Written by lead singer Glenn Danzig, "Mother" is rather vague and cryptic. One interpretation is that Danzig is beginning a descent into something evil, probably Satanism, and his family is concerned. Throughout the song he tells his mother and father to stay away, as he can't be helped, and he's definitely not suitable for children:Tell your children not to walk my way
Tell your children not to hear my words
In an interview with Big Brother
magazine, Danzig offered a rare explanation of his lyrics, claiming the inspiration for "Mother" was Tipper Gore, who as a member of the Parents Music Resource Center (PMRC)
pushed for regulations on music she felt was harmful to children. As a result, the record industry agreed to place warning stickers on albums with explicit content.
Mike - Helena, MT
Glenn Danzig was lead singer of the influential horror-punk band Misfits from 1977-1983. After that band split, he formed a group called Samhain, which morphed into the group Danzig. "Mother" is part of their first album, released in 1988.
Rick Rubin, known for his work with LL Cool J, Run-DMC, Beastie Boys, and Slayer, produced the Danzig album and released it on his new label, Def American.
In 1987, Rubin saw Glenn Danzig's band Samhain in concert, and they struck up a deal. When Rubin sat in on a rehearsal, he didn't think Glenn's bandmates were up to snuff. Glenn brought in drummer Chuck Biscuits, but it still wasn't working, so they held auditions and found guitarist John Christ. Samhain bass player Eerie Von stayed on, and the group was christened Danzig.
"Mother" found an audience with fans of hardcore music when it was released in 1988, but it cast a much wider net in 1993 when it was remixed by the Louie Brothers and re-released as a single. The remix was marketed as a live recording, but it's essentially the original version of the song with some crowd cheering dubbed in. This was all part of a push by their label, Def American, to market the band to a mainstream rock audience that was suddenly amenable to music that was previously confined to the outer edges. The plan worked: "Mother" actually got some airplay and charted as a single, reaching #43 in March 1994. This was a time when grunge was the dominant subgenre in rock, but stations needed variety, so they stepped outside their comfort zones and ended up with playlists that included Green Day, Nine Inch Nails, The Offspring, and even Danzig.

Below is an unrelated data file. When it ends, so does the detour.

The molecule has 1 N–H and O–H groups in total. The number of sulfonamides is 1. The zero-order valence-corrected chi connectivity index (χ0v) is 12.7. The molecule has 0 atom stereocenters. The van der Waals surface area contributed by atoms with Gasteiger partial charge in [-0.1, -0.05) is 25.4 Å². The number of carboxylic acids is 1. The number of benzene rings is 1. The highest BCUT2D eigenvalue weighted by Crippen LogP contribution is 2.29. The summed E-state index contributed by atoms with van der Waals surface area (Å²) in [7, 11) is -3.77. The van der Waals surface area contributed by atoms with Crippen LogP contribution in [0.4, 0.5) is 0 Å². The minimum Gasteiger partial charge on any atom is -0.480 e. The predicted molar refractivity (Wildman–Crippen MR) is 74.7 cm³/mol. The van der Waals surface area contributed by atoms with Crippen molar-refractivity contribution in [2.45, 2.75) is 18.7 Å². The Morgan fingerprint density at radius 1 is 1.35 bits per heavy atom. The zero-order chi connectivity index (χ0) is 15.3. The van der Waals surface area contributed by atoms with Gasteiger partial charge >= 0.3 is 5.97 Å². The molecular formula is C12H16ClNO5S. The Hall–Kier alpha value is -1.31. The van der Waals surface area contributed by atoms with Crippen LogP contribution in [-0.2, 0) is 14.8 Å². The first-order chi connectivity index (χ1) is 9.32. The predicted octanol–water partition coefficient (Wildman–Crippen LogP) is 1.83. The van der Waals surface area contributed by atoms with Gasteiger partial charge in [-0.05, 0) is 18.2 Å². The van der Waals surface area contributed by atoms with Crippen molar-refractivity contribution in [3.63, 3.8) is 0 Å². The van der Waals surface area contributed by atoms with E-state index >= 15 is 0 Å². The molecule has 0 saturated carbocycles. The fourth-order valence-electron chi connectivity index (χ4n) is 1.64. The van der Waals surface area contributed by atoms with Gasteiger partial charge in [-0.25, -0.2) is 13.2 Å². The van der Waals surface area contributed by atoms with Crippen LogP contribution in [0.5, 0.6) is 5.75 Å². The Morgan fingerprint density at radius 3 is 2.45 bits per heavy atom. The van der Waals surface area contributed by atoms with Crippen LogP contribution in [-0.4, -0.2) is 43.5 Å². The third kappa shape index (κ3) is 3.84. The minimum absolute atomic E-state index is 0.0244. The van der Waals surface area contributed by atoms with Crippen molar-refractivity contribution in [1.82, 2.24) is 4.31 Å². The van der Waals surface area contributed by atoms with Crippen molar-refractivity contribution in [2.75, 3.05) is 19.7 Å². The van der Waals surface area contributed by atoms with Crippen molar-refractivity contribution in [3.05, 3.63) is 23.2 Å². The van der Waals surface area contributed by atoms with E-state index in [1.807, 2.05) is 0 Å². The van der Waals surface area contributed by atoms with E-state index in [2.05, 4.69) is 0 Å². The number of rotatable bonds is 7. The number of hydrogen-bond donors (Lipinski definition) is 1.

In his songs, Glenn Danzig came off as a man with bad intentions, and his public persona seemed dangerous and a bit nefarious, with no trace of the levity that made the likes of Alice Cooper and Ozzy Osbourne so accessible. Some presumed he was a Satanist, channeling the Devil in songs like "Mother." When the song was re-released in 1993, the group's label, Def American, tried to move the band more to the center by issuing a "Danzig Handbook," the first order of business dispelling the misconception that the band are Satan worshipers. "Some people interpret Danzig's lyrics as being about the devil," it states. The songs are actually about rebelling against authority, whether it's parents, teachers, or the government."
In the Handbook, he also breaks down "Mother," assuaging concerns any program directors would have over putting it in rotation:
"I wrote 'Mother' about he PMRC and parents who tell their kids what to listen to. Parents should guide their children, not live their lives for them. Kids should discover life on their own."
The original video for "Mother" proved controversial, showing was looks like a Satanic ritual. Following a shot of Glenn Danzig standing on a pentagram, we see him looking over a woman who is strapped to a platform. He holds up a chicken, and she gets spattered with blood. MTV made Danzig edit the video to make it suitable for broadcast; their label sold both versions on VHS.
The 1993 re-release came with a live video shot at Danzig's 1992 Halloween show
This video features live footage from the 10/31/1992 show at the Irvine Meadows Amphitheatre in California. MTV gave the song a boost when they put it on their Buzz Bin compilation album.
"Mother" was later included on various hard-rock/heavy metal/alternative music compilations, including the video games Grand Theft Auto: San Andreas (where it plays on Radio X) and Guitar Hero II (to which a final solo was added).
The cartoon metalheads Beavis and Butt-Head are big fans of this song. At one point when they're watching the video, they wonder what Glenn Danzig does when he's not on stage. "I bet he scores with chicks and fights a lot," Beavis says.
American folk rocker Lissie
covered this in 2014 for the soundtrack to the Evolve